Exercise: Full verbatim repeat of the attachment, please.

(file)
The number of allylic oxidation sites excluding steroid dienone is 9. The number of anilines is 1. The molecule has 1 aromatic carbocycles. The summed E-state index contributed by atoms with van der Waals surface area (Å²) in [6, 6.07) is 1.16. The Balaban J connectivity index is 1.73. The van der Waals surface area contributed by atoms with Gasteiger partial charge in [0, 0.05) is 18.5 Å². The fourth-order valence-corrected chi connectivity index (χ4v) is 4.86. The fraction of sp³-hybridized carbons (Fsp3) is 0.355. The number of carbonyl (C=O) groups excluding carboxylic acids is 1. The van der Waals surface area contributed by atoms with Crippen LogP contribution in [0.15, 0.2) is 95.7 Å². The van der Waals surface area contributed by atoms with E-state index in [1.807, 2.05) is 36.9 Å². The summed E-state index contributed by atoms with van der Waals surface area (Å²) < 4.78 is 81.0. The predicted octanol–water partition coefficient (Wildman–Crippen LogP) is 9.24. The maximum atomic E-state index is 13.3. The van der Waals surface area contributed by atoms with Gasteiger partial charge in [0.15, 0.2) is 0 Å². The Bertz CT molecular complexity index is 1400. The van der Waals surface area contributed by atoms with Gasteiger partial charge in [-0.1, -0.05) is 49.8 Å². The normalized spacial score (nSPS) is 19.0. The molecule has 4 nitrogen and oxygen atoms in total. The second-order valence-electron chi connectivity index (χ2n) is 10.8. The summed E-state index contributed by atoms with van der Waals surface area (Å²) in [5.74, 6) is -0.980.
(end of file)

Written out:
The number of allylic oxidation sites excluding steroid dienone is 9. The number of anilines is 1. The molecule has 1 aromatic carbocycles. The summed E-state index contributed by atoms with van der Waals surface area (Å²) in [6, 6.07) is 1.16. The Balaban J connectivity index is 1.73. The van der Waals surface area contributed by atoms with Gasteiger partial charge in [0, 0.05) is 18.5 Å². The fourth-order valence-corrected chi connectivity index (χ4v) is 4.86. The fraction of sp³-hybridized carbons (Fsp3) is 0.355. The number of carbonyl (C=O) groups excluding carboxylic acids is 1. The van der Waals surface area contributed by atoms with Crippen LogP contribution in [0.15, 0.2) is 95.7 Å². The van der Waals surface area contributed by atoms with E-state index in [1.807, 2.05) is 36.9 Å². The summed E-state index contributed by atoms with van der Waals surface area (Å²) < 4.78 is 81.0. The predicted octanol–water partition coefficient (Wildman–Crippen LogP) is 9.24. The maximum atomic E-state index is 13.3. The van der Waals surface area contributed by atoms with Gasteiger partial charge in [0.15, 0.2) is 0 Å². The Bertz CT molecular complexity index is 1400. The van der Waals surface area contributed by atoms with Gasteiger partial charge in [-0.1, -0.05) is 49.8 Å². The normalized spacial score (nSPS) is 19.0. The molecule has 4 nitrogen and oxygen atoms in total. The second-order valence-electron chi connectivity index (χ2n) is 10.8. The summed E-state index contributed by atoms with van der Waals surface area (Å²) in [5.74, 6) is -0.980.